Editorial: There’s something about Mary
The month of May is particularly associated with Mary the mother of Jesus in Catholicism. Not that there are too many months that aren’t associated with Mary in Catholicism.
The first of January is the solemnity of Mary, marking the day, eight days after Christmas, when Jesus was circumcised; 2 February is the purification of Mary; March brings the annunciation, when the angel told Mary that she would conceive the Messiah…
These are individual feast days, but the whole month of May has become devoted to Mary in recent centuries. I understand that, in different regions of the Catholic Church, altars are set up in homes, churches are decorated with flowers and images of the Blessed Virgin are crowned.
Devotion to Mary goes back much further than this. There are records of Christians praying to her from late in the fourth century.
By the fifth century, controversy over the practice of venerating Mary as theotokos, the Godbearer or Mother of God, triggered one of the Church’s perennial theological pile-ons. The question was not so much whether Mary should be venerated, as whether you could say that Almighty God was once a mere foetus, confined to a womb. Once the imperial Church decided that you could indeed say that, churches increasingly celebrated Mary’s feast days, brought her name into their liturgy and named themselves in her honour. The theological authorities of Wikipedia tell us that the first church in her name was the fifth-century Church of Kathisma (Mary’s Seat), outside Jerusalem, where she rested on the donkey ride to Bethlehem.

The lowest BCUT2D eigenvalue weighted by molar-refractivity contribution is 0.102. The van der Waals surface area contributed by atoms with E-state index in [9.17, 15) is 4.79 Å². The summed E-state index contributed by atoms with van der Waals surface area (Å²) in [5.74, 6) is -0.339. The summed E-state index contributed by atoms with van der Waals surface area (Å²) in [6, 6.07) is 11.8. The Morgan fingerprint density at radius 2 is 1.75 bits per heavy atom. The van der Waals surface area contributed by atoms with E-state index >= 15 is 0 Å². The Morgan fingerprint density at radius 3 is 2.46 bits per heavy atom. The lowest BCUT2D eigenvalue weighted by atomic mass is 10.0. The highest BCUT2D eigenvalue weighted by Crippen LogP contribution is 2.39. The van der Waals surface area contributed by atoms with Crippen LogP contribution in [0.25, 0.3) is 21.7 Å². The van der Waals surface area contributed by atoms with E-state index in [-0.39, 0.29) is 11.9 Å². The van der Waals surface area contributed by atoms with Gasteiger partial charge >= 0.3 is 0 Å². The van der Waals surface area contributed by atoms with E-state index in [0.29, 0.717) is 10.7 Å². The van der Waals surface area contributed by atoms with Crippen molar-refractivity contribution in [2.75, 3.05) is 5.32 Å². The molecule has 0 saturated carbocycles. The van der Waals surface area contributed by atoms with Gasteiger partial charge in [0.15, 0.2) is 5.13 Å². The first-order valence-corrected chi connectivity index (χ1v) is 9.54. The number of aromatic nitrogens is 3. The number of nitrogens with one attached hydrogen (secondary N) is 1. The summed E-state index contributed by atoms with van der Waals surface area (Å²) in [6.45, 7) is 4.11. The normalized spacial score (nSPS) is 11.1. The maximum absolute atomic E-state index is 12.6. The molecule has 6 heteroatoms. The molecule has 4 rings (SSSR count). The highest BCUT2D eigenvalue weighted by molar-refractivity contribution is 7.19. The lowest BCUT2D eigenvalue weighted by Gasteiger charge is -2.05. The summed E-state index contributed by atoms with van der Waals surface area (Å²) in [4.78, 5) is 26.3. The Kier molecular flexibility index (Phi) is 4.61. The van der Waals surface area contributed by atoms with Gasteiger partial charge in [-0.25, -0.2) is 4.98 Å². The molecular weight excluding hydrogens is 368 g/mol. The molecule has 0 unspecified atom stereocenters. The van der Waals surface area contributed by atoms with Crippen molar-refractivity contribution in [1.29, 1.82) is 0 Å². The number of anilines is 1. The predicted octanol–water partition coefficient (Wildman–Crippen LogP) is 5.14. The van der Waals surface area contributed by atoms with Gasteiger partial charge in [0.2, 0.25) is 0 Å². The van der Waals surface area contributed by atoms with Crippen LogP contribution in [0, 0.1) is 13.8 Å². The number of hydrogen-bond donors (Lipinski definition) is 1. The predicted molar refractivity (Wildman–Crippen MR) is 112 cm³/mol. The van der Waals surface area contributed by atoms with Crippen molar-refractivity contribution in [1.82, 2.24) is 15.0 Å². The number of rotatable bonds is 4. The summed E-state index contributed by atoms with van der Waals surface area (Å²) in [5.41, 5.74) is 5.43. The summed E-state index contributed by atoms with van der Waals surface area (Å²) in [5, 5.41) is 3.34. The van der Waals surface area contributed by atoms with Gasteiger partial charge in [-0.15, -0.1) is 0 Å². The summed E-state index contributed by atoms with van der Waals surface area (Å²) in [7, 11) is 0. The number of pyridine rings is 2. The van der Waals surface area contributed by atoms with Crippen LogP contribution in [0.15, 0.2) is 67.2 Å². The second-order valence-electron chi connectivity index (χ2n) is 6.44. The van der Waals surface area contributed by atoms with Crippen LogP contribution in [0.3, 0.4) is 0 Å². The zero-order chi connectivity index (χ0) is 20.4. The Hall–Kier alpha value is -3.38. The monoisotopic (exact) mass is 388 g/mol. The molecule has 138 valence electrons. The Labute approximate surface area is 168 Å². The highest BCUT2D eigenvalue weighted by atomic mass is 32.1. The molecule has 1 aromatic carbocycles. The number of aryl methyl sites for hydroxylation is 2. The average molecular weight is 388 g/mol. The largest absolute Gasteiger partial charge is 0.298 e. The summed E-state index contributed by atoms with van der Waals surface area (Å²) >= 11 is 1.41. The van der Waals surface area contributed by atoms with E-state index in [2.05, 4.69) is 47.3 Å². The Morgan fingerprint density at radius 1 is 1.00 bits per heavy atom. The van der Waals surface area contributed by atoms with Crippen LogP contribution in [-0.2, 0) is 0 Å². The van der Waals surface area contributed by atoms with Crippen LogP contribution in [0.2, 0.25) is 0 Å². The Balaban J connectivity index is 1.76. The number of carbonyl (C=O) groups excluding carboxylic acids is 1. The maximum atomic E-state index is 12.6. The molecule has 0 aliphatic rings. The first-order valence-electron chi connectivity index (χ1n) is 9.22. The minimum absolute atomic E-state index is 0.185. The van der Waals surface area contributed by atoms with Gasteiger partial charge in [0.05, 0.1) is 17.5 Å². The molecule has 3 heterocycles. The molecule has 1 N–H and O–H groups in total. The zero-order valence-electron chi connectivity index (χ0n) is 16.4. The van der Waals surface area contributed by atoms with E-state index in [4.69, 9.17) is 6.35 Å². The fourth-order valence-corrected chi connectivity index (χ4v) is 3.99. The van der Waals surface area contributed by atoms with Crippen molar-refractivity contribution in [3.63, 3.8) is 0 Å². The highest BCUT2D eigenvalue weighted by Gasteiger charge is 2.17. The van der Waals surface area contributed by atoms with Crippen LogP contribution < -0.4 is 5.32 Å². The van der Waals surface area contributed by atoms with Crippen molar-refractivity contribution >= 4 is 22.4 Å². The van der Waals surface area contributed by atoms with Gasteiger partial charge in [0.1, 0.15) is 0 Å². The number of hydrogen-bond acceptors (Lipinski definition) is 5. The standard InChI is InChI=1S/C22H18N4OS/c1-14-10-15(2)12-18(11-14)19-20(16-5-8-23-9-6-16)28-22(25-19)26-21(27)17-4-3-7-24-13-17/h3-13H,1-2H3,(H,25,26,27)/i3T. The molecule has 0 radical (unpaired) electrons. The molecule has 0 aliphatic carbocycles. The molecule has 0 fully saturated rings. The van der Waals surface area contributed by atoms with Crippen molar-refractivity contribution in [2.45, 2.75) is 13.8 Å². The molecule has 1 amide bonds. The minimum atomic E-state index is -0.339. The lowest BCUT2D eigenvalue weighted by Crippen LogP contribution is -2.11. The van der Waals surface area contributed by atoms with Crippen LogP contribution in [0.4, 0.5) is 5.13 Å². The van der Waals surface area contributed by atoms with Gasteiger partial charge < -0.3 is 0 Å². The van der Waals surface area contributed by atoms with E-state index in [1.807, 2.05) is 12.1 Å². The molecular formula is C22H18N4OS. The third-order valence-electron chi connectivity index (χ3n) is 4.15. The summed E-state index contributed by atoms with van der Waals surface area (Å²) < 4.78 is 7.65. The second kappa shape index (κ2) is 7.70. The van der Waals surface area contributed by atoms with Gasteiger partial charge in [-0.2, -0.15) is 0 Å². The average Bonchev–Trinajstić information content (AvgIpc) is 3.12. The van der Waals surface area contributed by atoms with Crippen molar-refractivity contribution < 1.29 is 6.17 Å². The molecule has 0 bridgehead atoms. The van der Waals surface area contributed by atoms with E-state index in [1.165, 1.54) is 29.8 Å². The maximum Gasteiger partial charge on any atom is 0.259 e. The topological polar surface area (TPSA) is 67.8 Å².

As an incorrigible Protestant, I come to this very much as an outsider and talk of what I do not know. I wonder though if there is something good in the veneration of Mary that Protestantism has missed out on.
The Reformation project was to tear down all the institutions that stood between a person and God. Has it sometimes, though, just erected other, more male institutions in their place? Reformed religion is built on words and rather a lot of those have been from the voices of male reformers, male theologians, male preachers and even male writers of scripture. Catholicism, with its place for Mary and the saints, the theologian Tina Beattie told Reform in April 2014, has had ‘a very, very rich maternal, female presence’.
Could it also be that Protestantism, with its ideal that nothing should stand between me and God, can get too individualistic? The idea that Christianity is simply about my salvation and my relationship with God is neither biblical nor healthy, but it is perhaps quite Protestant. Perhaps if our devotions included honouring the Godbearer and other departed saints, and asking them to intercede for us, we would have a better sense that we belong not just to ourselves, or even to God, but to each other, and depend on one another.
This article was published in the May 2022 edition of Reform